Remember meForgot password?
    Log in with Twitter

article imageOp-Ed: Illegal immigration in Europe

By Ajit Jha     Jul 10, 2012 in World
European immigration in its current context is a recent phenomenon that has grown in size since World War II. The process of European integration has made Europe an attractive destination for the immigrants.
There have been many illegal immigrants entering Europe in recent years, and as in all such cases their life is one of hardship. For instance, France is facing illegal immigrant issues in spite of its high domestic unemployment and difficulties in immigrating immigrant population. Diaby Gandega is an illegal immigrant to France who sneaked in from Mali four years ago and is now a dish washer. He justifies his presence in France by claiming that he does the menial job of working long hours in a hot kitchen that French don’t want. While hosts see immigrants as a threat to their culture and law and order, Gandega claims that he and the other workers are paying into the French social security without getting the right and benefits.
Europe especially attracts immigrants from North Africa and Turkey because it can be reached without air travel unlike from the U.S.A, Canada, and Australia. The other added attraction is the freedom to travel within Europe so that the immigrants arrive at an easy destination followed by the actual destination, as for instance, the asylum seekers first arrive in Greece or Italy from where they attempt to move to easier destinations like Sweden or Norway.
The enforcement of the Lisbon Treaty the European immigration policy has become fairer and the European Commission has presented a set of directives for the fair and equal treatment of migrant and ethnic minority workers in Europe. The Confederation favors EU wide approach to managing flow of people by dismantling human trafficking networks and penalizing unscrupulous employers.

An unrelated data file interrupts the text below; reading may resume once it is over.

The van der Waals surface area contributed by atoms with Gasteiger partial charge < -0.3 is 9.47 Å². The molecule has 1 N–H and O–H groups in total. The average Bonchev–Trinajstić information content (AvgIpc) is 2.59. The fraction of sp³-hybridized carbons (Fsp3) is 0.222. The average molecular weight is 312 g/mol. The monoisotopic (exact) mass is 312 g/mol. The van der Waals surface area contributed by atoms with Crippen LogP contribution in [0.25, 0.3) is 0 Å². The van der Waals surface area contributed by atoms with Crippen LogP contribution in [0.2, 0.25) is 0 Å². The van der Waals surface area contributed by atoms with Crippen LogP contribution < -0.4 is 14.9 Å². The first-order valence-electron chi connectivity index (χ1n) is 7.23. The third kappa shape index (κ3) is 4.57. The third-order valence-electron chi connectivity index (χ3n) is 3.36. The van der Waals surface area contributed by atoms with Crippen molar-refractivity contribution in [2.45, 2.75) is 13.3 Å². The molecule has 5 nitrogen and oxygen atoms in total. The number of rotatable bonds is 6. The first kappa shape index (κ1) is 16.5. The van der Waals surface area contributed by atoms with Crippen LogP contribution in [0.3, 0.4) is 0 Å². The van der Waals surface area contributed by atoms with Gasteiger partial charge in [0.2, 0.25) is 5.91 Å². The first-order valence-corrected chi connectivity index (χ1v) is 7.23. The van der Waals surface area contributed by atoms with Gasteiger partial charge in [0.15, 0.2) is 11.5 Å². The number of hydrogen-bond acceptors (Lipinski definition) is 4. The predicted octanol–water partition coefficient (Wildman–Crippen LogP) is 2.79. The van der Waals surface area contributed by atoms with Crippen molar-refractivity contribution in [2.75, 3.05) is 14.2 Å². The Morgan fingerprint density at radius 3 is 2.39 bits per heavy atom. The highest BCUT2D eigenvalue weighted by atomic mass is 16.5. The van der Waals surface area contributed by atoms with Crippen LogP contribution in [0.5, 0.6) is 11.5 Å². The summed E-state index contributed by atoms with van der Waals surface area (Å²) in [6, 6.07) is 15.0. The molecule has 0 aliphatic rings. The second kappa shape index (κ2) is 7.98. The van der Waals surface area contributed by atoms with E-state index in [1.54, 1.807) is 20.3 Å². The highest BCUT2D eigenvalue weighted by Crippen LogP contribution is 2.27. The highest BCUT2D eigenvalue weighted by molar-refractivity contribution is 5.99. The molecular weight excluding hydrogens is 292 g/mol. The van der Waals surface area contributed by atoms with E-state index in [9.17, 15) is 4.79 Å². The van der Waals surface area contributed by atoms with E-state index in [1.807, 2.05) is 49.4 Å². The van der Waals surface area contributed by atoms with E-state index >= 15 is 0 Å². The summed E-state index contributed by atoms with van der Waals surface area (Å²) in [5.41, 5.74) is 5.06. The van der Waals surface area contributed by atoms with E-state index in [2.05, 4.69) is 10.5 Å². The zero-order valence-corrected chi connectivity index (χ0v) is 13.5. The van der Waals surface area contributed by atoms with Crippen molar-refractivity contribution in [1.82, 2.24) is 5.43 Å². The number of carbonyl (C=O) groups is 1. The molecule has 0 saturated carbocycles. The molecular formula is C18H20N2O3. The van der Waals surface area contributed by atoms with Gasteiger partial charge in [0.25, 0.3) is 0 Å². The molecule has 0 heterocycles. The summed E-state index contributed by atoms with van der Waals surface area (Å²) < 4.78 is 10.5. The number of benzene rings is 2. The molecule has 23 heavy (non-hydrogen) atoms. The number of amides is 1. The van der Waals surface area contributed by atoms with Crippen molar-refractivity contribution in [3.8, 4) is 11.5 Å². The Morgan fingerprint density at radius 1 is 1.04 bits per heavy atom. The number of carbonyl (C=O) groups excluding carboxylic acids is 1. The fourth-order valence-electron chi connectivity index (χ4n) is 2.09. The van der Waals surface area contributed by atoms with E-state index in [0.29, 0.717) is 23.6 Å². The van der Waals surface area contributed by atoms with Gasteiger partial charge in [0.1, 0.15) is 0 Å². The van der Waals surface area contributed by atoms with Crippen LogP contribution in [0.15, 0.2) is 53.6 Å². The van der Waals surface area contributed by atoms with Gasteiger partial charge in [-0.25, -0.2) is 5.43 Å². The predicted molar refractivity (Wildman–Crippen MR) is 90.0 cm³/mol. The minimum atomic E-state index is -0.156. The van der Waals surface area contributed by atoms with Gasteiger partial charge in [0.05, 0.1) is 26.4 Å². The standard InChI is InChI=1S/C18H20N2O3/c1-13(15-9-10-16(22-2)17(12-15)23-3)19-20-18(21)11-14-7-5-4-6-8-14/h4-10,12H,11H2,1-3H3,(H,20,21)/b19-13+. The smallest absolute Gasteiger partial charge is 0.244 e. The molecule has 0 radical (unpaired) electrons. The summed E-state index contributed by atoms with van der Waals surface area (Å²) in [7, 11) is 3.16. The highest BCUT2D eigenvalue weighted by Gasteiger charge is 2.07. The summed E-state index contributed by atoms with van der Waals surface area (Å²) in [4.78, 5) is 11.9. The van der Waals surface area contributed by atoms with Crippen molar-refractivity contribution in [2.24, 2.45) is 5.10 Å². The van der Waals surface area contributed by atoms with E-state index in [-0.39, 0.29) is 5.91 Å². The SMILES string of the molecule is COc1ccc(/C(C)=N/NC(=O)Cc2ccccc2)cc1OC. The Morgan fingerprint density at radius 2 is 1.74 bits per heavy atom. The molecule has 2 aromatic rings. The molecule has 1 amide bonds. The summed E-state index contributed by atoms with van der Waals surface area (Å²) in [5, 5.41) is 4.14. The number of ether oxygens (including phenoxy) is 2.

While the nations like the U.S.A and some of the Latin American nations have a large immigrant component in their populations as commitment to values and ideas rather than ethnicity is central to citizenship, it is quite different in the case of Europe. There, nation is defined in cultural terms like language, tradition and ethnicity raising concerns for those nations that do not have long traditions of immigration. In consequence of the recent trend of immigration in European nations, opposition to the immigration policy is the central issue in recent elections in nations like Britain, Sweden, Italy and Denmark. Fear and distrust of immigrant population in several European nations have led to formation of political parties with the central goal of anti-immigration policies. Sarkozy’s initiative in the EU makes immigrant entry into Europe more selective and difficult with the focus on acceptance of only highly skilled workers while repealing amnesties and unconditional asylum for illegal immigrants. Some of the European nations have also been at the center of controversy for violence against the immigrant population. Some of the other nations have initiated programs to learn language and culture of the nation as a condition of citizenship, for example, the policy of “[i]inburgering[/i]” initiated by the Dutch government.
However, despite acknowledging immigration as conducive to national economic growth, the process of immigration has been marred by ambivalence and resistance. One of the major concerns among European nations in context of immigration has been its adverse impact on national culture, identities and law and order.
This opinion article was written by an independent writer. The opinions and views expressed herein are those of the author and are not necessarily intended to reflect those of
More about Eu, Immigration, Illegal immigration, Lisbon treaty, Migrants
More news from Show all 8
Latest News
Top News